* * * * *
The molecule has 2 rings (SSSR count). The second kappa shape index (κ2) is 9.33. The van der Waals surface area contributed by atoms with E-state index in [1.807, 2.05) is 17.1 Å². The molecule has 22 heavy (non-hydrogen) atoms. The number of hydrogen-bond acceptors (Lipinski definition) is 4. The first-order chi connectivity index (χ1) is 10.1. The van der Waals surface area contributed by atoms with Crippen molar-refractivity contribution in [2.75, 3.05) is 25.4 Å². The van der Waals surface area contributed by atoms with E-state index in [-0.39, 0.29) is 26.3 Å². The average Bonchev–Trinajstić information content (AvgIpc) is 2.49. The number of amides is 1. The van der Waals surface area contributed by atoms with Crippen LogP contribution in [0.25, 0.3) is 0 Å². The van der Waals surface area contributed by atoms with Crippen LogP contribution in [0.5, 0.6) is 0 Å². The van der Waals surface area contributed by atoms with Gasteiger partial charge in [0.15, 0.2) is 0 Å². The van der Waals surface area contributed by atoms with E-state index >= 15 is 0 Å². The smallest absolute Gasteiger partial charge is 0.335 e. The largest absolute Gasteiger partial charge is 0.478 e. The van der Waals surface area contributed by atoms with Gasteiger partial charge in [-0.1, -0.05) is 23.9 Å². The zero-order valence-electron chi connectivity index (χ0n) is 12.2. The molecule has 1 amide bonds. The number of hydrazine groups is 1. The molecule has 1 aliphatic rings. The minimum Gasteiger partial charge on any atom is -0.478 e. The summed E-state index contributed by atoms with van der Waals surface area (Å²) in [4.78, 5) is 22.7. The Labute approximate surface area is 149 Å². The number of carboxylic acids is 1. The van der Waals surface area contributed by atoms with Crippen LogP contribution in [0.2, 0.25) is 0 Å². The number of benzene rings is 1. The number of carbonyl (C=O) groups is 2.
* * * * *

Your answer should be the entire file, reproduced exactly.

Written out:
The molecule has 2 rings (SSSR count). The second kappa shape index (κ2) is 9.33. The van der Waals surface area contributed by atoms with E-state index in [1.807, 2.05) is 17.1 Å². The molecule has 22 heavy (non-hydrogen) atoms. The number of hydrogen-bond acceptors (Lipinski definition) is 4. The first-order chi connectivity index (χ1) is 10.1. The van der Waals surface area contributed by atoms with Crippen molar-refractivity contribution in [2.75, 3.05) is 25.4 Å². The van der Waals surface area contributed by atoms with E-state index in [-0.39, 0.29) is 26.3 Å². The average Bonchev–Trinajstić information content (AvgIpc) is 2.49. The number of amides is 1. The van der Waals surface area contributed by atoms with Crippen LogP contribution in [0.25, 0.3) is 0 Å². The van der Waals surface area contributed by atoms with Crippen LogP contribution in [0.5, 0.6) is 0 Å². The van der Waals surface area contributed by atoms with Gasteiger partial charge in [0.15, 0.2) is 0 Å². The van der Waals surface area contributed by atoms with E-state index >= 15 is 0 Å². The smallest absolute Gasteiger partial charge is 0.335 e. The largest absolute Gasteiger partial charge is 0.478 e. The van der Waals surface area contributed by atoms with Gasteiger partial charge in [-0.1, -0.05) is 23.9 Å². The zero-order valence-electron chi connectivity index (χ0n) is 12.2. The molecule has 1 amide bonds. The number of hydrazine groups is 1. The molecule has 1 aliphatic rings. The minimum Gasteiger partial charge on any atom is -0.478 e. The summed E-state index contributed by atoms with van der Waals surface area (Å²) in [4.78, 5) is 22.7. The Labute approximate surface area is 149 Å². The number of carboxylic acids is 1. The van der Waals surface area contributed by atoms with Crippen LogP contribution in [0.2, 0.25) is 0 Å². The number of benzene rings is 1. The number of carbonyl (C=O) groups is 2.